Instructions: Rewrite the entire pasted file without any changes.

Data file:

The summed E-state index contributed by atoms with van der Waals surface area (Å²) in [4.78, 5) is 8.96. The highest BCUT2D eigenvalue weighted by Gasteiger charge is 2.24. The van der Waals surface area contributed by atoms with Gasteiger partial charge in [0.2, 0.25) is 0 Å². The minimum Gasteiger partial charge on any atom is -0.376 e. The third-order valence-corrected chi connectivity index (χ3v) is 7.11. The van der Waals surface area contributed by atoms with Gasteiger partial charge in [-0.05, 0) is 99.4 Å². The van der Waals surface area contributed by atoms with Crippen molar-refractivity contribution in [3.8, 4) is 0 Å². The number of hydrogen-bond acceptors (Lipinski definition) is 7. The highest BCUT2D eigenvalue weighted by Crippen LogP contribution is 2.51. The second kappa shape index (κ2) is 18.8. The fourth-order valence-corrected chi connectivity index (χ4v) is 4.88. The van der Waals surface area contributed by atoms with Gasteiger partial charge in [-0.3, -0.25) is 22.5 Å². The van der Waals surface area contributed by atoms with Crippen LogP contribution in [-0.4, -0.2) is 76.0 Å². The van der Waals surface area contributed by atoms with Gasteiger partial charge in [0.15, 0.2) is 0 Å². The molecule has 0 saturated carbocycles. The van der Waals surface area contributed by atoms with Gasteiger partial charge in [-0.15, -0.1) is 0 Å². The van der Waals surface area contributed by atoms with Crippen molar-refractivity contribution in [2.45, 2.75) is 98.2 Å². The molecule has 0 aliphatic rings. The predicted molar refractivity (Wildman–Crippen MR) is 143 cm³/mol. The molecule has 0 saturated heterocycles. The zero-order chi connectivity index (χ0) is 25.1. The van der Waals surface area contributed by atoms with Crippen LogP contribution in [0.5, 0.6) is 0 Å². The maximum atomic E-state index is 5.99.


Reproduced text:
The summed E-state index contributed by atoms with van der Waals surface area (Å²) in [4.78, 5) is 8.96. The highest BCUT2D eigenvalue weighted by Gasteiger charge is 2.24. The van der Waals surface area contributed by atoms with Gasteiger partial charge in [0.2, 0.25) is 0 Å². The minimum Gasteiger partial charge on any atom is -0.376 e. The third-order valence-corrected chi connectivity index (χ3v) is 7.11. The van der Waals surface area contributed by atoms with Gasteiger partial charge in [-0.05, 0) is 99.4 Å². The van der Waals surface area contributed by atoms with Crippen molar-refractivity contribution in [3.8, 4) is 0 Å². The number of hydrogen-bond acceptors (Lipinski definition) is 7. The highest BCUT2D eigenvalue weighted by Crippen LogP contribution is 2.51. The second kappa shape index (κ2) is 18.8. The fourth-order valence-corrected chi connectivity index (χ4v) is 4.88. The van der Waals surface area contributed by atoms with Gasteiger partial charge in [-0.3, -0.25) is 22.5 Å². The van der Waals surface area contributed by atoms with Crippen LogP contribution in [-0.4, -0.2) is 76.0 Å². The van der Waals surface area contributed by atoms with Gasteiger partial charge in [0.15, 0.2) is 0 Å². The molecule has 0 saturated carbocycles. The van der Waals surface area contributed by atoms with Gasteiger partial charge in [-0.15, -0.1) is 0 Å². The van der Waals surface area contributed by atoms with Crippen molar-refractivity contribution in [2.45, 2.75) is 98.2 Å². The molecule has 0 aliphatic rings. The predicted molar refractivity (Wildman–Crippen MR) is 143 cm³/mol. The molecule has 0 saturated heterocycles. The zero-order chi connectivity index (χ0) is 25.1. The van der Waals surface area contributed by atoms with Crippen LogP contribution in [0.5, 0.6) is 0 Å². The maximum atomic E-state index is 5.99.